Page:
10-Second Recipes: Apply Comfort Food Philosophy to Winter Appetizers
December 22, 2018
10-Second Recipes: Apply Comfort Food Philosophy to Winter Appetizers

By Lisa Messinger
Food and Cooking at Creators Syndicate

Winter might as well be called comfort food season. All year long, many look forward to warm, hearty, stick-to-your-ribs feasts with strong childhood memories served on the side.

Why not, though, start the comfort food coziness even earlier than that - with the appetizer course? Since comfort food is by its nature mood-altering, it's even nicer to get the serenity started as soon as possible.

It's memorable, too, since those that follow are not decades'-old recycled comfort food concoctions, but new takes on well-loved favorites. All ingredients are to taste.

Ideas like this also demonstrate food preparation can be easy, nutritious, inexpensive, fun - and fast. The creative combinations are delicious proof that everyone has time for creating homemade specialties and, more importantly, the healthy family togetherness that goes along with it!     

Another benefit: You effortlessly become a better cook, since these are virtually-can't-go-wrong combinations. They can't help but draw "wows" from family members and guests.     

    In a microwave-safe bowl, combine peanut butter, no-sugar-added fruit spread (often found in supermarket jam aisles), ground cinnamon and nutmeg. Heat for a few seconds, just until warm, careful not to burn. Stir carefully. Serve warm with carrots, celery and small squares of rye and pumpernickel bread for dipping.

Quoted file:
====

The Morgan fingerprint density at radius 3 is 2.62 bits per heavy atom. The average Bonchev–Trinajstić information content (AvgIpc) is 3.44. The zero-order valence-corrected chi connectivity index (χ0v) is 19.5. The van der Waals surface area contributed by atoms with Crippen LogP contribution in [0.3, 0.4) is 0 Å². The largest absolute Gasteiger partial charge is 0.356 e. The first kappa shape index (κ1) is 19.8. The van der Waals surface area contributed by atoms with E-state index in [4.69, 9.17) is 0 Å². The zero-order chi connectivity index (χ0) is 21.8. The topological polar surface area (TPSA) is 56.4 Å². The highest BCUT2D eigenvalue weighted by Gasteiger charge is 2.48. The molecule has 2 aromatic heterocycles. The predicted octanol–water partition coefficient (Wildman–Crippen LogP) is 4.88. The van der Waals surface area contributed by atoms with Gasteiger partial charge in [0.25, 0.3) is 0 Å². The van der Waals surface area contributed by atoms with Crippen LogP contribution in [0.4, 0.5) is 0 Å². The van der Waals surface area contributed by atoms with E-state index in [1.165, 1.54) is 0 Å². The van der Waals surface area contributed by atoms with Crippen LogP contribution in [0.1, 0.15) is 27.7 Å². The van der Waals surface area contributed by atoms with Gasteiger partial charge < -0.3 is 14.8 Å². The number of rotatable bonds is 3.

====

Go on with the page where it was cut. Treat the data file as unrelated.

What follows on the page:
Cook frozen chicken potpie according to package instructions. Meanwhile, lightly grease mini muffin pan with nonstick cooking spray and press in wonton skins with tops emerging above the rims. Lightly spray wonton skins with nonstick cooking spray. Cook at 375 F for about 10 minutes, or until golden brown. By rounded tablespoons, carefully fill wonton cups about three-quarters full with the cooked chicken potpie, with a bit of the potpie crust ending up on top. Sprinkle with minced scallions.

    Slice cooled leftover cooked meatloaf into one-inch squares. Top half of the squares with a mixture of barbecue sauce, spicy mustard, and chutney. Cover with the remaining squares. Serve at room temperature.      

    When preparing your favorite baked meatball appetizer recipe, combine a small amount of leftover cooked macaroni 'n' cheese into each meatball before baking. Serve with warm marinara sauce for dipping.      

    Slice store-bought or homemade cornbread into one-inch squares. Spread tops of squares with the filling of store-bought or homemade pumpkin pie and top with a dash of red pepper flakes and freshly ground black pepper.     

QUICK TIP OF THE WEEK: Kids often have fun just looking at a pumpkin, when it's your turn it might be wiser to leaf through the second edition of DeeDee Stovel's The Pumpkin Cookbook: 139 Recipes Celebrating the Versatility of Pumpkin and Other Winter Squash. As an adult, the colorful book is also welcome in a world of pumpkin-spiced prepackaged goods. There is no questioning that Stovel's finished dishes are homemade and unique, such as currant-pumpkin oat scones, cheddar-pumpkin tart, pumpkin pizza with gorgonzola and golden pumpkin corn pudding.

Lisa Messinger  at Creators Syndicate is a first-place winner in food and nutrition writing from the Association of Food Journalists and the National Council Against Health Fraud and author of seven food books, including the best-selling The Tofu Book: The New American Cuisine with 150 Recipes (Avery/Penguin Putnam) and Turn Your Supermarket into a Health Food Store: The Brand-Name Guide to Shopping for a Better Diet (Pharos/Scripps Howard). She writes two nationally syndicated food and nutrition columns for Creators Syndicate and had been a longtime newspaper food and health section managing editor, as well as managing editor of Gayot/Gault Millau dining review company. Lisa traveled the globe writing about top chefs for Pulitzer Prize-winning Copley News Service and has written about health and nutrition for the Los Angeles Times Syndicate, Reader's Digest, Woman's World and Prevention Magazine Health Books. Permission granted for use on DrLaura.com.

Posted by Staff at 11:01 AM